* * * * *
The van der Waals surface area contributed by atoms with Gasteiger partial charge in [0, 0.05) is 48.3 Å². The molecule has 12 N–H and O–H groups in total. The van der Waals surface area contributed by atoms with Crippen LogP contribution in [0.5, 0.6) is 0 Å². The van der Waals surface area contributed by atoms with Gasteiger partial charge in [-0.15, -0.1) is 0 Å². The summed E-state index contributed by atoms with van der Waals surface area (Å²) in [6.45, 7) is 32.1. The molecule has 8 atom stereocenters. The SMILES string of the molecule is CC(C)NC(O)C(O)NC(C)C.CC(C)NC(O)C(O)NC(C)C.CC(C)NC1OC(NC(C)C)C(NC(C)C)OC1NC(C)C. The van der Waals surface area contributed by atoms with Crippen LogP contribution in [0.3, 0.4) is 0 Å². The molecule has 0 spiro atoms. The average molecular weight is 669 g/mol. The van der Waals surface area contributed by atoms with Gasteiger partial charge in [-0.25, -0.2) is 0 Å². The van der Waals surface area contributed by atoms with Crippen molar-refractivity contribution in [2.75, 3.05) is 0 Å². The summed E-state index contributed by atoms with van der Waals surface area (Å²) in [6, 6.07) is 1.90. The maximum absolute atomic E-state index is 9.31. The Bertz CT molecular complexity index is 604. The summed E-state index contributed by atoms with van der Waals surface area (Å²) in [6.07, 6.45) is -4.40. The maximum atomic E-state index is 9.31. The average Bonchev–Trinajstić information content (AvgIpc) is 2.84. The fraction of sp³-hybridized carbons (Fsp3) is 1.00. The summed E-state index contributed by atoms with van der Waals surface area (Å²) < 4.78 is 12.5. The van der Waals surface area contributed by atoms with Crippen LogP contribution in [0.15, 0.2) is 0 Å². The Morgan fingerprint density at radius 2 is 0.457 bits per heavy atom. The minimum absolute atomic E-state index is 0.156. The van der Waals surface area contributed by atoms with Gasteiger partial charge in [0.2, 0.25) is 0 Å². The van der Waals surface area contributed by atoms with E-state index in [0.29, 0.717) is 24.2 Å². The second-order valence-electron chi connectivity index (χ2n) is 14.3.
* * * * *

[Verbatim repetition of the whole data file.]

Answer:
The van der Waals surface area contributed by atoms with Gasteiger partial charge in [0, 0.05) is 48.3 Å². The molecule has 12 N–H and O–H groups in total. The van der Waals surface area contributed by atoms with Crippen LogP contribution in [0.5, 0.6) is 0 Å². The van der Waals surface area contributed by atoms with Gasteiger partial charge in [-0.15, -0.1) is 0 Å². The summed E-state index contributed by atoms with van der Waals surface area (Å²) in [6.45, 7) is 32.1. The molecule has 8 atom stereocenters. The SMILES string of the molecule is CC(C)NC(O)C(O)NC(C)C.CC(C)NC(O)C(O)NC(C)C.CC(C)NC1OC(NC(C)C)C(NC(C)C)OC1NC(C)C. The van der Waals surface area contributed by atoms with Crippen LogP contribution in [0.3, 0.4) is 0 Å². The molecule has 0 spiro atoms. The average molecular weight is 669 g/mol. The van der Waals surface area contributed by atoms with Gasteiger partial charge in [-0.25, -0.2) is 0 Å². The van der Waals surface area contributed by atoms with Crippen molar-refractivity contribution in [2.75, 3.05) is 0 Å². The summed E-state index contributed by atoms with van der Waals surface area (Å²) in [6, 6.07) is 1.90. The maximum absolute atomic E-state index is 9.31. The Bertz CT molecular complexity index is 604. The summed E-state index contributed by atoms with van der Waals surface area (Å²) in [6.07, 6.45) is -4.40. The maximum atomic E-state index is 9.31. The average Bonchev–Trinajstić information content (AvgIpc) is 2.84. The fraction of sp³-hybridized carbons (Fsp3) is 1.00. The summed E-state index contributed by atoms with van der Waals surface area (Å²) < 4.78 is 12.5. The van der Waals surface area contributed by atoms with Crippen LogP contribution in [0.15, 0.2) is 0 Å². The Morgan fingerprint density at radius 2 is 0.457 bits per heavy atom. The minimum absolute atomic E-state index is 0.156. The van der Waals surface area contributed by atoms with Gasteiger partial charge in [0.2, 0.25) is 0 Å². The van der Waals surface area contributed by atoms with E-state index in [0.29, 0.717) is 24.2 Å². The second-order valence-electron chi connectivity index (χ2n) is 14.3.